И скучно и грустно
И скучно и грустно, и некому руку подать
В минуту душевной невзгоды…
Желанья!.. что пользы напрасно и вечно желать?..
А годы проходят — все лучшие годы!
Любить… но кого же?.. на время — не стоит труда,
А вечно любить невозможно.
В себя ли заглянешь? — там прошлого нет и следа:
И радость, и муки, и все там ничтожно…
Что страсти? — ведь рано иль поздно их сладкий недуг
Исчезнет при слове рассудка;
И жизнь, как посмотришь с холодным вниманьем вокруг, —
Такая пустая и глупая шутка…
Amphibrachic 5/3/5/4, aBaB. From the fairly obscure (Rozengeim) to the extremely familiar.
Here is John Pollen’s 1891 English translation of the poem:
HOW WEARY! HOW DREARY!
How weary! how dreary! with no friend to ease the heart’s pain
In moments of sorrow of soul!
Fond desires! But what use the desire that is ever in vain?
And o’er us the best years roll.
To love. But the loved one? ‘Tis nothing to love for a space;
And for ever Love cannot remain.
Dost thou glance at thyself? Of the “has been” remains not a trace,
And all gladness and sorrow are vain.
The passions? Ah! sooner or later, their malady sweet
Will vanish at reason’s behest;
And life—when the circle of cold contemplation’s complete—
Is a stupid and frivolous jest.
It’s easy to find things to complain about with this translation, as indeed with nearly every translation, especially of poetry, especially into verse. I think “But the loved one?” is a poor rendering of Но кого же? in terms of style, meaning, and perlocutionary force, and the rhyme in the title is too singsongy. But the main thing I think when reading a nineteenth-century translation of a nineteenth-century poem (even if half a century after the original) is how hard it would be to create a translation now that could sound anything like “Lermontov would have sounded” if he had been writing in English in 1840. If I tried, on top of every other problem, I’d either sound like I was using anachronistically modern language, or like I was poorly faking obsolete constructions, or entirely bloodless.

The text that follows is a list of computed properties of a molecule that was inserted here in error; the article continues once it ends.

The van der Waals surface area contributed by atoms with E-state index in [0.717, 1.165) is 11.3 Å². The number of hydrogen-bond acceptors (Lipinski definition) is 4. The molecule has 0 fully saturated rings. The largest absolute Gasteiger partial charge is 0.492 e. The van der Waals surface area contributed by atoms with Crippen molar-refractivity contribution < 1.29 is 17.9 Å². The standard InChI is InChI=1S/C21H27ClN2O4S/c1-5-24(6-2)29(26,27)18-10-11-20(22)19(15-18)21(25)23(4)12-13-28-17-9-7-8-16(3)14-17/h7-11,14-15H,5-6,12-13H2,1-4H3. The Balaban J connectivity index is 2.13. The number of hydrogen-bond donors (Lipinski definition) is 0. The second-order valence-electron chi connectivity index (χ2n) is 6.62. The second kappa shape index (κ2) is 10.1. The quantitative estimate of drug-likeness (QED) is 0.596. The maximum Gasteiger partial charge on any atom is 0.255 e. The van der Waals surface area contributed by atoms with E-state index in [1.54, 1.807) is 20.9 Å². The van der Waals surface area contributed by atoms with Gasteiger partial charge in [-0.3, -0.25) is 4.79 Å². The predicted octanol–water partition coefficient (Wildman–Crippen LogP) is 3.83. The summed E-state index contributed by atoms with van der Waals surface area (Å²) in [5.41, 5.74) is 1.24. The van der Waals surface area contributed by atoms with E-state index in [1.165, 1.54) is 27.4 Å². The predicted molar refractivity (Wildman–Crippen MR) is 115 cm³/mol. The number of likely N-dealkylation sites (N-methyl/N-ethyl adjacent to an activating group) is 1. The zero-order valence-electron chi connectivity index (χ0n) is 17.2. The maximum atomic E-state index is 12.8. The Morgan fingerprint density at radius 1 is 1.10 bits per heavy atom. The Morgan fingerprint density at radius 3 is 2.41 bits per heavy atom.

I particularly like the way Pollen handles the last stanza, especially “Ah! sooner or later their malady sweet/ Will vanish at reason’s behest.” The meaning of ведь is lost, but it reads much better than a clunky alternative with “after all” or a tag question.
Notice the Russian poets Pollen lists as the best and how he gives his own name. The dedication of the collection reads “To the Marquess of Dufferin and Ava, to whose example and kind words of encouragement the author traces the source of his Russian studies, this little effort is gratefully dedicated.”